by Chelsea Moore
Cinematography by Elizaveta Luzina
Sound by Ilya Sonet
Film produced by Renee Moody
The theme of this song evoked a familiar feeling for me, which from the last song I posted about (“Not Your Space”) seems to be a recurring theme for this artist, pointing out the experiences and insecurities we all experience but maybe feel like we’re the only ones that do. The last song seemed to describe the pain of feeling your view of the world does not align with that of the people around you and feeling out of place and misunderstood.
This one alludes to feeling like people are feeding you a story and not the truth, wanting to see people’s real selves rather than what they tell you to your face which you know is fake. There’s a disparity of passion- you’re giving the world your raw self because it’s all you’ve got. You want that to be enough, and for people to see your potential, and in return, the world gives you fake smiles and empty compliments instead of honesty and constructive feedback. There’s a frustration seeing the potential for the world you could have, and looking around and seeing the world you do have, stifled by BS.
I was surprised at the style & setting of this video, which is different than the last video that was animated. The city setting and shots of bustling crowds in motion deepen the feeling of being alone in a crowd of people and trying not to lose yourself or what you know to be true.
While the last one with its wild and dynamic animation reminded me of “Take On Me” by A-Ha this one was reminiscent of the cinematography in “Thunder” from Imagine Dragons with its sweeping city shots, and the thunderous drum beats being played by the powerful and hard-hitting lyrics.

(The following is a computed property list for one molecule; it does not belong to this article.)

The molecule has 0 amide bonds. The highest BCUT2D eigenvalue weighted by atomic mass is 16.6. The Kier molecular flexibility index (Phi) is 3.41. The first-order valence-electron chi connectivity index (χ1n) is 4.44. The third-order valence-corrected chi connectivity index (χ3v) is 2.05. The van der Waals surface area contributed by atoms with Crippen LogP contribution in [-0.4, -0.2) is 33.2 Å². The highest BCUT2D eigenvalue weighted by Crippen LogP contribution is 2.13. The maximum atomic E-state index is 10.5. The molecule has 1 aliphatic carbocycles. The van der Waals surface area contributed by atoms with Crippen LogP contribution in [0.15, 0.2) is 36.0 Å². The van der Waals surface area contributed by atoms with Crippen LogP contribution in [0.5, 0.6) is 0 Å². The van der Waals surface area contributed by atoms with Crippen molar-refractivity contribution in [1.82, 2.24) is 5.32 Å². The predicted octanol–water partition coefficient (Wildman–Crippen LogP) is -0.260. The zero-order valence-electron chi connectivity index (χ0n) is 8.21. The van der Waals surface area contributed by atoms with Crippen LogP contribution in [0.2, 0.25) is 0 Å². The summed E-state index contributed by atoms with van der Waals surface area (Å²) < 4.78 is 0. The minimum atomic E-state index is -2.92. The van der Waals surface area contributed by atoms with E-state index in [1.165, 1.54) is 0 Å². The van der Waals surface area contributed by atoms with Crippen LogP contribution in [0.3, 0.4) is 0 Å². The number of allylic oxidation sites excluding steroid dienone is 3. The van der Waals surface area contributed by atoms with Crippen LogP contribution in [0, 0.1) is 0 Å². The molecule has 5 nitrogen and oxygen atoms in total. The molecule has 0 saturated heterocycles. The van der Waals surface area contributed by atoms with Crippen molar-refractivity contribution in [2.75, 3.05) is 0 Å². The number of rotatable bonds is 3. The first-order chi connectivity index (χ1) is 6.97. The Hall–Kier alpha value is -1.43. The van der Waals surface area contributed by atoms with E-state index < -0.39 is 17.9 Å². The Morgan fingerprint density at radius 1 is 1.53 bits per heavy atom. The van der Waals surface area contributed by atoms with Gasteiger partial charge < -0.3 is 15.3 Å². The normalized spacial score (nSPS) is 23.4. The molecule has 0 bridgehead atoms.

Again reminiscent of ID (or Sing by Travis which will cause any The Office fans to go “ohh” after the first few notes) is the one part of the video I’m not fond of, the noisy and confusing intro. I’m not a fan of intros to music videos that are either silent or cacophonous noises that aren’t the song. I know the radio edits trim out those intros to make an enjoyable music experience while listening on the go or streaming but as for looking up the video itself on Youtube or having it come up in a playlist, it causes an uncomfortable jolt in the flow of music.
But I can also see why an intro is necessary, in considering the music video by itself as an entire work of art, and not a cog in the song. It’s necessary to bring you into the story, to get you interested in what the lyrics will be, and understand or at least be a little prepared for the setting. While I have my issues with it, I don’t hate it as an artistic decision and I don’t think it detracts from the impact of the song, which I think is a powerful reflection of the thoughts & experiences of a generation and also really great and catchy music (seriously, not much moves me to actually bother creating space on my phone and here I am pushing cat videos onto my SD card to make room for this track).
Chelsea is a mixed media artist and blogger who runs a blog about art, mental health, and autoimmune wellness. All the profits from her art sales & commissions go to mental health, LGBTQ+ and humanist charities.
Read more from Chelsea on her blog, We Earthbound Stars or follow her on Twitter or Instagram.
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